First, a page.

Anna de Sousa from the National Archives UK, was recently elected to join the OPF’s board of directors. We caught up with Anna to find out more about their digital preservation work.
Tell us a bit about yourself and your role …
I’m the Senior Digital Archivist, Team Leader at The National Archives Kew, where I’ve worked since 2015. My team and I are responsible for a number of areas, but at its core we’re responsible for ensuring that digital transfers of Public Records from Government departments and Public Inquiries meet our metadata requirements and are preserved and made available to the public. We also look after PRONOM, our online technical registry providing impartial and definitive information about file formats and DiAGRAM, a graphical risk assessment model. My role covers operational technical work, relationship management, business analysis and team management and development. It’s the variety and ability to affect meaningful change that has kept me here for so long.
How did you get here? What was your path into digital preservation?
I made a somewhat unconventional career change into Archives in my thirties, deciding to do a MA in Archives & Records Management at UCL in 2013. When I had to pick a dissertation subject I chose how archives decide on a format for preservation for audio-visual archive collections, which then set me on a path to digital preservation. I had a lovely six months at the Sound and Vision Technical Services department at the British Library covering a secondment, then I moved to The National Archives Digital Archiving department. Like a lot of people in this field it’s been a case of learning and evolving on the job.
What are you working on at the moment?
In addition to the day to day demands of the role, we have a new version of PRONOM in early testing that will be more accessible, supportable and usable, automating workflows and helping to support ambitions for Linked Open Data. We will be sharing updates with the community on that soon. We are also working to simplify our Digital Repository systems and make it easier to integrate these with cloud workflows.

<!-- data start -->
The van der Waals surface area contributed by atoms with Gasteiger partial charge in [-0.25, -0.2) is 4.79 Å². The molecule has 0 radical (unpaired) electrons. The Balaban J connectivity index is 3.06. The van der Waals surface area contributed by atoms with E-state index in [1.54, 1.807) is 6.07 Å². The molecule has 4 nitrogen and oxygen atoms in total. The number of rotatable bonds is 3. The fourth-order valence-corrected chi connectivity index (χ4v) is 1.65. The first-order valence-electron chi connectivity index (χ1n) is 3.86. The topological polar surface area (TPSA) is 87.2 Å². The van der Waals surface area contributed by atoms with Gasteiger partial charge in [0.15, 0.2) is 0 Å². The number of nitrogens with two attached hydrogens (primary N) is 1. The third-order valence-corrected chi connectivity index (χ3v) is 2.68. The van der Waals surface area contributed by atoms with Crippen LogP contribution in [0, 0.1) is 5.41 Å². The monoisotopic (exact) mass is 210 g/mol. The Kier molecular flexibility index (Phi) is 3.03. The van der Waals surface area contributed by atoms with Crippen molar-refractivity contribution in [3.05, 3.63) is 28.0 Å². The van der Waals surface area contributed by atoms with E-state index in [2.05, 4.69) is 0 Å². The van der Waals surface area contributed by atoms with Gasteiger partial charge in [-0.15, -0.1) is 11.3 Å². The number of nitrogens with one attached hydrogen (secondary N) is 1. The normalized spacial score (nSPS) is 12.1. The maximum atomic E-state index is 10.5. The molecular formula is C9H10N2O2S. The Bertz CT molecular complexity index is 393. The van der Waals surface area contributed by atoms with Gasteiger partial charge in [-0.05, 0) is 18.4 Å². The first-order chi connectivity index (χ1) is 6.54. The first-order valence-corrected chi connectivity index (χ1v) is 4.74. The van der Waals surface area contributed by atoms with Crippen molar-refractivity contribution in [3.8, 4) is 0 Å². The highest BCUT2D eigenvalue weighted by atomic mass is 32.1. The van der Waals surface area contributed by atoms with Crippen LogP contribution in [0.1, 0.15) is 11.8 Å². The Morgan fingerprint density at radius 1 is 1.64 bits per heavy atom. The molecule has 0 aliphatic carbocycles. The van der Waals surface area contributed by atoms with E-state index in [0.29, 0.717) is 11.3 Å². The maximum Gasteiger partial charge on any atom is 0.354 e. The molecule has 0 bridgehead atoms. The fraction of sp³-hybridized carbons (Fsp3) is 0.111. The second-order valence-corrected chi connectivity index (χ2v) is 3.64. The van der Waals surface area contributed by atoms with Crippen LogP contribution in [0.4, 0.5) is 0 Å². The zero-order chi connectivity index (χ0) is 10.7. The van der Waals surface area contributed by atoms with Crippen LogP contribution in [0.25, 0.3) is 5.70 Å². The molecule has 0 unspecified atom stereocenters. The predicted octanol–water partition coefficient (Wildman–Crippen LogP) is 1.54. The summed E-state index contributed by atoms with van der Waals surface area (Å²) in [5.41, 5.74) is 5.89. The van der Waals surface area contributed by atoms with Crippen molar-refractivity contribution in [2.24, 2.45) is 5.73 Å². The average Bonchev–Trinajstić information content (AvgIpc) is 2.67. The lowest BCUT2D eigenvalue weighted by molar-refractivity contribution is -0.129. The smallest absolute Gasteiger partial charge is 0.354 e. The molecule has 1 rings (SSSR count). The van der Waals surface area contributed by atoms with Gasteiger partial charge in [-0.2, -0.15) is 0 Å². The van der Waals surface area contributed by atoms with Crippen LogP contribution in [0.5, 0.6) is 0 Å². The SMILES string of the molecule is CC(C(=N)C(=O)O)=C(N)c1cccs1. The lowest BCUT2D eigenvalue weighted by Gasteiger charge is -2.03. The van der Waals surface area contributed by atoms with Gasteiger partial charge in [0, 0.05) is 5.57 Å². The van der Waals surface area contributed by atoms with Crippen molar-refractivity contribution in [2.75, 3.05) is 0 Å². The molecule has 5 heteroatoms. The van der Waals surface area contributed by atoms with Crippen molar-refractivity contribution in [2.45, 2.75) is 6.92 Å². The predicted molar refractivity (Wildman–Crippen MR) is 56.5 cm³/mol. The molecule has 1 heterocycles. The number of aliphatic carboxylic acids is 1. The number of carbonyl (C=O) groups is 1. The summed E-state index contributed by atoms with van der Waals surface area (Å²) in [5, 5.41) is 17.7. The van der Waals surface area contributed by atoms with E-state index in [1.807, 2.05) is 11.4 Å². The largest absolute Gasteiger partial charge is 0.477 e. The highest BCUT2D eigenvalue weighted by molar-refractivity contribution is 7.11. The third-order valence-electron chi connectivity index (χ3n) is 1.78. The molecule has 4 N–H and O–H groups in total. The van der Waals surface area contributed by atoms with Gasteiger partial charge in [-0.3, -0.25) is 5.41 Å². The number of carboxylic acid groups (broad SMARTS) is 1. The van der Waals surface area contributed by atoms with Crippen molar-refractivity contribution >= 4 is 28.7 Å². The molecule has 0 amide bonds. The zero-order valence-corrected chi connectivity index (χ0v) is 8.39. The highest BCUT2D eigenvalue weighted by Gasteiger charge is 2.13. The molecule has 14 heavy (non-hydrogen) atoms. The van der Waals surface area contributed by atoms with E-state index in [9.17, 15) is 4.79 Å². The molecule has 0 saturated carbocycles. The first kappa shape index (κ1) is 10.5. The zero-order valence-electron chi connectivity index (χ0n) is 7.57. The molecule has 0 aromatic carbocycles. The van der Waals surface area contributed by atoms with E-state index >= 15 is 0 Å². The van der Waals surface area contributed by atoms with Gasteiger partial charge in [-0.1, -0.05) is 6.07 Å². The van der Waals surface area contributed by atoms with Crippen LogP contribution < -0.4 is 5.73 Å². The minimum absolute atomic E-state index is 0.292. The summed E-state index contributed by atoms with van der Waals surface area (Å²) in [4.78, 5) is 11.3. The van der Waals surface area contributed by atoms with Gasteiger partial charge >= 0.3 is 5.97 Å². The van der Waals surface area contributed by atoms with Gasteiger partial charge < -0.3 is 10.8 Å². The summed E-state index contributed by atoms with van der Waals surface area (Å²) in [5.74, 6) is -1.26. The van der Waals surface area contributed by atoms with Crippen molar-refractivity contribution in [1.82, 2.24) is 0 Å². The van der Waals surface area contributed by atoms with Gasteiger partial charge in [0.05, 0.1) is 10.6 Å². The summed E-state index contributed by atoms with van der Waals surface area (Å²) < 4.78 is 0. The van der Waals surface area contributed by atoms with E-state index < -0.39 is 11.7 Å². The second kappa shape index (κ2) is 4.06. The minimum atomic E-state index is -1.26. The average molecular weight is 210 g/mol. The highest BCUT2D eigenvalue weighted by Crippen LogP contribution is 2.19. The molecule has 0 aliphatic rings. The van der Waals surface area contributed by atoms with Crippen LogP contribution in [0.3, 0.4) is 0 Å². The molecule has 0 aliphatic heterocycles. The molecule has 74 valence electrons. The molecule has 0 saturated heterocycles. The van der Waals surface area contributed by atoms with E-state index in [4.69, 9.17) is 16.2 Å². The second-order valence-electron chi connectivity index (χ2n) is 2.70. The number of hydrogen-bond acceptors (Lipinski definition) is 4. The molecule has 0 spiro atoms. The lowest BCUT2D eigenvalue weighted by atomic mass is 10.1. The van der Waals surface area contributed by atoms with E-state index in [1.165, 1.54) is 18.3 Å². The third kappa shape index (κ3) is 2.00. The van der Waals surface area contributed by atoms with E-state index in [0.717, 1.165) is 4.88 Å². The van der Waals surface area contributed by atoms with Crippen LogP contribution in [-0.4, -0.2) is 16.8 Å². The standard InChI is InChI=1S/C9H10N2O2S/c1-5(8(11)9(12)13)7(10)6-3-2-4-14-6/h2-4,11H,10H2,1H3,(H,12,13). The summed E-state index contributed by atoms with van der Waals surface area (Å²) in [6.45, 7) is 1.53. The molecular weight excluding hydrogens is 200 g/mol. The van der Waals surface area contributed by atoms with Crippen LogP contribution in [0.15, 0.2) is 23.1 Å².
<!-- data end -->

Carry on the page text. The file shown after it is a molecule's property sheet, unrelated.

What do you see as the main benefit of OPF membership?
Being an OPF member allows for involvement with an engaged international digital preservation community. It enables sharing of best practice and provides access to OPF tools, which we use within our own workflows for digitisation. As keen supporters and creators of open source tools it’s great to benefit from OPFs leadership in this area. OPFs technical focus allows for a specialised offering as a digital preservation advocacy organisation that is of huge benefit to us and the wider community.
Who are you / what do you like to do in your free time?
I’m a real nerd at heart, I like to know how everything works and love talking to people who are passionate about pretty much any topic. My job is technical and process driven so in my spare time I find I’m mainly creative or consuming other people’s creative works. I read, draw and take photographs. I also love being out in nature with my dog which is lucky as I have to take him out come rain or shine!